Lion Songs: Thomas Mapfumo and the Music That Made Zimbabwe
Banning Eyre is a freelance writer and guitarist and the senior editor and producer of the public radio program Afropop Worldwide. He is the author of In Griot Time: An American Guitarist in Mali, Playing With Fire: Fear and Self-Censorship in Zimbabwean Music, and Guitar Atlas: Africa, and the coauthor of AFROPOP! An Illustrated Guide to Contemporary African Music. Eyre is a contributor to National Public Radio's All Things Considered, and his writing has been published in Billboard, Guitar Player, Salon.com, the Boston Phoenix, CMJ, Option, Folk Roots, Global Rhythm, and other publications. He has also performed and recorded with Thomas Mapfumo.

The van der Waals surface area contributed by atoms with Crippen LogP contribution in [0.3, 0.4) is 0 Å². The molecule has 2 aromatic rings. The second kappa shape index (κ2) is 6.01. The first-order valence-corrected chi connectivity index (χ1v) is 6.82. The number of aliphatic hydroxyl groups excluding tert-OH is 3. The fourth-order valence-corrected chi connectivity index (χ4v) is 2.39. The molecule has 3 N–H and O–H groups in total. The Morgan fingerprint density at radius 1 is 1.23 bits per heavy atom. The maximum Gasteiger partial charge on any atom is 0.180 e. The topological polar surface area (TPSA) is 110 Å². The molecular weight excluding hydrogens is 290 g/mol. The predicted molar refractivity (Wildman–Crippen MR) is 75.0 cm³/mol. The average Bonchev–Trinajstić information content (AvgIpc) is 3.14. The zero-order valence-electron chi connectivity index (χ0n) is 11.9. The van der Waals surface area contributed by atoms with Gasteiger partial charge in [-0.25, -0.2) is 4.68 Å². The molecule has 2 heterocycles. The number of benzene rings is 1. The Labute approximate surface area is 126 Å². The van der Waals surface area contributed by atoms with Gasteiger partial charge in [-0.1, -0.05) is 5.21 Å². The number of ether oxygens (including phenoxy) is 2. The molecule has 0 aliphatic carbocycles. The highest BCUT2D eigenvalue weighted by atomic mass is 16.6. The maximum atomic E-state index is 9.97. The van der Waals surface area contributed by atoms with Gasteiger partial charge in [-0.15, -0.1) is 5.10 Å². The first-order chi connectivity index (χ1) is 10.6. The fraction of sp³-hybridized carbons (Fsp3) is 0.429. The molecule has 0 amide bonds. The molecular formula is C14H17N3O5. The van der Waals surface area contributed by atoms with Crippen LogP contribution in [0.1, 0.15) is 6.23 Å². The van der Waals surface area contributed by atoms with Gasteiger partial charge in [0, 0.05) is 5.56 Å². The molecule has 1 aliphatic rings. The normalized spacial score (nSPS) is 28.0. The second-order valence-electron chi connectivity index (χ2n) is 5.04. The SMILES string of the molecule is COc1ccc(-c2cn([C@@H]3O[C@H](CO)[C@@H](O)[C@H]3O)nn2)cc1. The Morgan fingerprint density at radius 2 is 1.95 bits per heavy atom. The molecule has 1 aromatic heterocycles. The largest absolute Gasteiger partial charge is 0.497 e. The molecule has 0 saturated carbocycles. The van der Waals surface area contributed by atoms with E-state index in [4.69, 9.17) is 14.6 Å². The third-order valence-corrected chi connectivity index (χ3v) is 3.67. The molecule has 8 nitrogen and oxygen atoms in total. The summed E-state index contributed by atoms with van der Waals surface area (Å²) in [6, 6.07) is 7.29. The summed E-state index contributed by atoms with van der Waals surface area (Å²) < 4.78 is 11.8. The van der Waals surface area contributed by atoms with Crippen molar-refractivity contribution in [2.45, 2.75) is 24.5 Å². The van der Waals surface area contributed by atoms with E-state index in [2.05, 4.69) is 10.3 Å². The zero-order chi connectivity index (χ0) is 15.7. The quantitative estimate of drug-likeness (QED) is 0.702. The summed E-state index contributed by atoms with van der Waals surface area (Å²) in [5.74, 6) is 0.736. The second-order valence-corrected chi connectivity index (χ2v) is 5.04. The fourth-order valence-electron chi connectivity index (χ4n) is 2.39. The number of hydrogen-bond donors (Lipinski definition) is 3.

Dancing with Devils
This chapter describes the paradoxical struggles of Mapfumo’s band and family during the early years of exile. The University of Ohio honors him as an “icon for liberty and justice,” even as band members opt to return home, dissatisfied with a meager life in America. Al Green proves a tough player, keen to see that Mapfumo’s many past arrangements with record companies and distributors are being respected. Green’s generosity helps Mapfumo’s family to establish themselves in Eugene and allows Mapfumo to replace key band members with new musicians from Zimbabwe. But Green’s animosity toward what he perceives as a world music mafia also alienates potential allies. Amid this rough and tumble, Mapfumo records the song “Marima Nzara (You Have Harvested Hunger),” a harsh critique of ZANU’s violent seizure of white farms. Mapfumo’s stance, and this song in particular, creates a powerful new enemy in Zimbabwe’s minister of information, Jonathan Moyo.